The Intel team’s goal was to train the coordinators to effectively use the classmate PCs in the classrooms. “We were all very impressed at how respectful the students were. The moment we entered their classrooms they would stand up, get chairs for their honored guests and even called us Sir/Madam,” recalls Intel volunteer Lucy Kuria.
There were 6-12 students sharing one classmate PC, but the students made sure that each one had a turn on it. Many of the students were too shy to ask questions at the beginning of class, but would send more questions than their teacher could handle on the chat tool of the collaboration software.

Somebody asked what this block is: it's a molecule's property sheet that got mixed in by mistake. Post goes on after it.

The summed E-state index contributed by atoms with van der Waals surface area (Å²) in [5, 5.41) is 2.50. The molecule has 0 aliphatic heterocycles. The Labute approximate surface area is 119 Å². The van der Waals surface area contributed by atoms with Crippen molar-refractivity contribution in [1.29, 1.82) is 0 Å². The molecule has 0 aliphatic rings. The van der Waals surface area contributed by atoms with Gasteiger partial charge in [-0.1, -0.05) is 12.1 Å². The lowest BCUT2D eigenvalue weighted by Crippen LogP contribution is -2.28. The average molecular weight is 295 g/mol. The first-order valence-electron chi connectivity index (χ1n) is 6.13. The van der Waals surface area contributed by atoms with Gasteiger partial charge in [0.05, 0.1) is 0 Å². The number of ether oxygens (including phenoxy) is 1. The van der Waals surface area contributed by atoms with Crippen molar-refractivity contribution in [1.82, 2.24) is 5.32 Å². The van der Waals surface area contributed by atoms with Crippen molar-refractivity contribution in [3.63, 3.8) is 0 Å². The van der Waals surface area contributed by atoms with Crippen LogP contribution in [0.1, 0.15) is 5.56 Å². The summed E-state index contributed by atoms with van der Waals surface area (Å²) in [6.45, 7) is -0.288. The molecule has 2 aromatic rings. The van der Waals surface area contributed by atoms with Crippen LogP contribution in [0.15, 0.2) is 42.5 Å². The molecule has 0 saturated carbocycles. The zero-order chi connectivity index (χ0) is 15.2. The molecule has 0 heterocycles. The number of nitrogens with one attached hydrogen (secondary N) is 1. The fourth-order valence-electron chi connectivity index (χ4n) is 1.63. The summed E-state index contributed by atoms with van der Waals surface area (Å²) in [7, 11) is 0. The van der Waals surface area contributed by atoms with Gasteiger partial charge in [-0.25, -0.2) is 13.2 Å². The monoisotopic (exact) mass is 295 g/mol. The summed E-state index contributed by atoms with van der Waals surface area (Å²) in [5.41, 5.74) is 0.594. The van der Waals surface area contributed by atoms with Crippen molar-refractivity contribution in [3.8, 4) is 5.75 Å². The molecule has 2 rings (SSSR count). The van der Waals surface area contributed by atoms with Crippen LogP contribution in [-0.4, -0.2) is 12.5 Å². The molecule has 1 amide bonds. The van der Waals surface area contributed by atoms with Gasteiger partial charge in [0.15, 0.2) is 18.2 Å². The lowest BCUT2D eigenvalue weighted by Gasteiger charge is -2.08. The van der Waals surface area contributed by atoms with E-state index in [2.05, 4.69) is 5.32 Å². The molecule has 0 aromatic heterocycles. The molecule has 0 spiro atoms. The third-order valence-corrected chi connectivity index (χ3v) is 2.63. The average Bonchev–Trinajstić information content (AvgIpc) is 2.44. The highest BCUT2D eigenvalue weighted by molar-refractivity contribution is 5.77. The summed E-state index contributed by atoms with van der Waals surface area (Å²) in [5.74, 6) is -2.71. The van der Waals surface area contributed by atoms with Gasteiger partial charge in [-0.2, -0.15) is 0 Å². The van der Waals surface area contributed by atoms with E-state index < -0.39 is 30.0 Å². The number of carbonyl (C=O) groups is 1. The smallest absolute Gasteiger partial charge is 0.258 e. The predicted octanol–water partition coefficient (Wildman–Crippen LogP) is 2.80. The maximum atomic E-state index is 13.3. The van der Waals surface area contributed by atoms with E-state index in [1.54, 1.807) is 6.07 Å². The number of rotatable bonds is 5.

At the end of every class, the students would always plead with the volunteers to stay another hour or visit them at least one more time. Some went as far as offering to go to class on Saturday and Sunday for a chance to learn something new on the computer. “All the students we met asked us to send our regards to everyone in America,” said Kuria on her blog from Kenya. “So if you are reading this from the U.S, wamosi.”
Bill MacKenzie is a communications manager for U.S. Corporate Affairs with the Intel Corporation.